Chm 434f 1206f 2009 solid state materials chemistry
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CHM 434F/1206F 2009 SOLID STATE MATERIALS CHEMISTRY. HOT TOPIC !!!. Geoffrey A. Ozin Materials Chemistry and Nanochemistry Research Group, Chemistry Department, 80 St. George Street, University of Toronto, Toronto, Ontario, Canada M5S 3H6 Tel: 416 978 2082, Fax: 416 971 2011, Room: LM155

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Chm 434f 1206f 2009 solid state materials chemistry

CHM 434F/1206F 2009 SOLID STATE MATERIALS CHEMISTRY

HOT TOPIC !!!

Geoffrey A. Ozin

Materials Chemistry and Nanochemistry Research Group, Chemistry Department, 80 St. George Street, University of Toronto, Toronto, Ontario, Canada M5S 3H6

Tel: 416 978 2082, Fax: 416 971 2011, Room: LM155

E-mail: [email protected]

Group web-page: www.chem.toronto.edu/staff/GAO/group.html

Password: GoMaterials


Chm 434f chm 1206f materials chemistry 2009

CHM 434F/CHM 1206F MATERIALS CHEMISTRY 2009

  • Designed as follow-up to CHM 325, Polymer and Materials Chemistry, which focused on synthesis-structure-property-function relations of selected classes of low dimensional polymeric and inorganic materials.

  • In this course we will be concerned with a comprehensive investigation of a wide range of synthetic methods for preparing diverse classes of inorganic materials and nanomaterials with properties that are intentionally tailored for a particular use.

  • The lecture notes begin with a primer that covers key aspects of the background of solid-state materials, electronic band description of solids, and connections between molecules and bonds in materials chemistry and solids and bands in solid-state chemistry/physics.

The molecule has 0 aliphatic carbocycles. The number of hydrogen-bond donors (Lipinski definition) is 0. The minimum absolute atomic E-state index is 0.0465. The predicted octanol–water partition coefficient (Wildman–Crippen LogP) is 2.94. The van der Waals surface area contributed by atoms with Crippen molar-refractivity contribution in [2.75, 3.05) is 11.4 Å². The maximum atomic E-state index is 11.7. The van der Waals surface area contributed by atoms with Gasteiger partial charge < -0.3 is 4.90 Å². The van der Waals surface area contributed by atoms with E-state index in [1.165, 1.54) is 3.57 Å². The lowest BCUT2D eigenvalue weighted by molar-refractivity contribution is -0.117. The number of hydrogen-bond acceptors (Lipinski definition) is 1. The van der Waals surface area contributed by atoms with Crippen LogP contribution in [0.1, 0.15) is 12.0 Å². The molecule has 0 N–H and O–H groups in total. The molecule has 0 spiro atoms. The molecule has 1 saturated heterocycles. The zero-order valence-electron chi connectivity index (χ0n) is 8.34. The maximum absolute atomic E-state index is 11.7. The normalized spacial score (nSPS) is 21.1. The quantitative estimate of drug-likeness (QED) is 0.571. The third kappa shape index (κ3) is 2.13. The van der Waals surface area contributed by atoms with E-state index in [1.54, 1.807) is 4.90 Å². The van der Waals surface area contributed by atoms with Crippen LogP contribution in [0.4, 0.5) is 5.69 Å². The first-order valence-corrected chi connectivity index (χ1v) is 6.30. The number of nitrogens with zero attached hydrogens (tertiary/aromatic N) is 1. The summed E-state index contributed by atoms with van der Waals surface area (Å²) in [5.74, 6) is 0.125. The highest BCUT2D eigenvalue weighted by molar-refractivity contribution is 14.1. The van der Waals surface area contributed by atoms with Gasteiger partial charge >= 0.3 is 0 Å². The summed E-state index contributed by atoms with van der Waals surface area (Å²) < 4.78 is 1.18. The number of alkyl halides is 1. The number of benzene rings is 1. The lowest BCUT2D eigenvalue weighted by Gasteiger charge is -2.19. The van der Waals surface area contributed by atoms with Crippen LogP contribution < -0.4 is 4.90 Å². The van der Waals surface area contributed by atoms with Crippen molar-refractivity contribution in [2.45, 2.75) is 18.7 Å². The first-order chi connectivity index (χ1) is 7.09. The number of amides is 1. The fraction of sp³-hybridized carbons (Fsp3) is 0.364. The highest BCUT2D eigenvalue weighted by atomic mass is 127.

Chm 434f chm 1206f materials chemistry 20091

CHM 434F/CHM 1206FMATERIALS CHEMISTRY 2009

  • Followed by a survey of archetype solids that have had a dramatic influence on the materials world.

  • Strategies for synthesizing and understanding the formation of many different classes of materials and nanomaterials with intentionally designed structures and compositions, textures and morphologies, length scales and dimensionality are then explored, emphasizing how to control relations between structure and property and ultimately function and utility.

  • A number of contemporary issues in materials research are critically evaluated to introduce the student to recent highlights in the field of materials chemistry and nanochemistry - emerging sub-disciplines of chemistry.


Chm 434f chm 1206f materials chemistry 20092

CHM 434F/CHM 1206FMATERIALS CHEMISTRY 2009

  • RECOMMENDED TEXT: L. Smart and E. Moore, Solid State Chemistry, An Introduction, Chapman and Hall, London Third Edition, L. Cademartiri, G. A. Ozin, Concepts in Nanochemistry, Wiley-VCH, 2009.

  • REFERENCE TEXTS: A. R. West, Solid State Chemistry and its Applications, Wiley, 2009. D. W. Bruce, D. O’Hare, Inorganic Materials, Second Edition, Wiley, 1997. L. V. Interrante, M. J. Hampden-Smith, Chemistry of Advanced Materials, Wiley-VCH, 1998. C. N. R. Rao, J. Gopalakrishnan, New Directions in Solid State Chemistry, Second Edition, Cambridge University Press, 1997. P. Ball, Made to Measure, New Materials for the 21st Century, Princeton University Press, 1997. G. A. Ozin, A. Arsenault, L. Cademartiri, Nanochemistry: A Chemical Approach to Nanomaterials, Second Edition, Royal Society of Chemistry, 2009.


Course evaluation 2009

COURSE EVALUATION 2009

  • Mid-term test 90 min (25%)

  • Written term paper 3000 words (15%)

  • Written/oral assignments (20%)

  • Final examination 180 min (40%)


Schedule for term work

SCHEDULE FOR TERM WORK

  • Assignment 1: 1st October 2009 – bonding in materials (4%)

  • Assignment 2: 8th October 2009 - short answer paper (8%)

  • Assignment 3: 22nd October 2009, oral presentation - mini-symposium, 6-9 pm, Davenport East (8%)

  • Last day to drop course 3nd November 2009